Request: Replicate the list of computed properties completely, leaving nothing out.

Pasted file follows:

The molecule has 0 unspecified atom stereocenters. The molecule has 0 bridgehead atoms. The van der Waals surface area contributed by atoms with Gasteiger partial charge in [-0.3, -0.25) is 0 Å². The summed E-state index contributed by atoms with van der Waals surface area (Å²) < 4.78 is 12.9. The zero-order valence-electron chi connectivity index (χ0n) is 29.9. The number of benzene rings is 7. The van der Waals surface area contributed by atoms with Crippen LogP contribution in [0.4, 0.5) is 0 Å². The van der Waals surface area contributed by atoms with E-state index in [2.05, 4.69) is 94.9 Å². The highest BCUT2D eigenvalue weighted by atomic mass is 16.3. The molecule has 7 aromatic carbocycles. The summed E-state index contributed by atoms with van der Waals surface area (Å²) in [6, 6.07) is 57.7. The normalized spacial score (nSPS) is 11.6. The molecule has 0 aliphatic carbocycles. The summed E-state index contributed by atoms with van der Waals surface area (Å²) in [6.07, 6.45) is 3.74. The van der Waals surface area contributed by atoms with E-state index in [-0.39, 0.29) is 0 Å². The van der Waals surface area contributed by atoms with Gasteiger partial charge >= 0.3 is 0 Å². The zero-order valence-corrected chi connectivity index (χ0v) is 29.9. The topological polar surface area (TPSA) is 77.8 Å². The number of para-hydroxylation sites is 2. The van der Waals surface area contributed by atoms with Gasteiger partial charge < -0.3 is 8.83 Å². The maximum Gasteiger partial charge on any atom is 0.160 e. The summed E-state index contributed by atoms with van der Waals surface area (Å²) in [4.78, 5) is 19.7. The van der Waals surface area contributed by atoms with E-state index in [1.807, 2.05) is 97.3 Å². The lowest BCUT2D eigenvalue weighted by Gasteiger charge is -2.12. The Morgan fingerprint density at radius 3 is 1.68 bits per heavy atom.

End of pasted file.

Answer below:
The molecule has 0 unspecified atom stereocenters. The molecule has 0 bridgehead atoms. The van der Waals surface area contributed by atoms with Gasteiger partial charge in [-0.3, -0.25) is 0 Å². The summed E-state index contributed by atoms with van der Waals surface area (Å²) < 4.78 is 12.9. The zero-order valence-electron chi connectivity index (χ0n) is 29.9. The number of benzene rings is 7. The van der Waals surface area contributed by atoms with Crippen LogP contribution in [0.4, 0.5) is 0 Å². The van der Waals surface area contributed by atoms with E-state index in [2.05, 4.69) is 94.9 Å². The highest BCUT2D eigenvalue weighted by atomic mass is 16.3. The molecule has 7 aromatic carbocycles. The summed E-state index contributed by atoms with van der Waals surface area (Å²) in [6, 6.07) is 57.7. The normalized spacial score (nSPS) is 11.6. The molecule has 0 aliphatic carbocycles. The summed E-state index contributed by atoms with van der Waals surface area (Å²) in [6.07, 6.45) is 3.74. The van der Waals surface area contributed by atoms with E-state index in [-0.39, 0.29) is 0 Å². The van der Waals surface area contributed by atoms with Gasteiger partial charge >= 0.3 is 0 Å². The zero-order valence-corrected chi connectivity index (χ0v) is 29.9. The topological polar surface area (TPSA) is 77.8 Å². The number of para-hydroxylation sites is 2. The van der Waals surface area contributed by atoms with Gasteiger partial charge < -0.3 is 8.83 Å². The maximum Gasteiger partial charge on any atom is 0.160 e. The summed E-state index contributed by atoms with van der Waals surface area (Å²) in [4.78, 5) is 19.7. The van der Waals surface area contributed by atoms with E-state index in [1.807, 2.05) is 97.3 Å². The lowest BCUT2D eigenvalue weighted by Gasteiger charge is -2.12. The Morgan fingerprint density at radius 3 is 1.68 bits per heavy atom.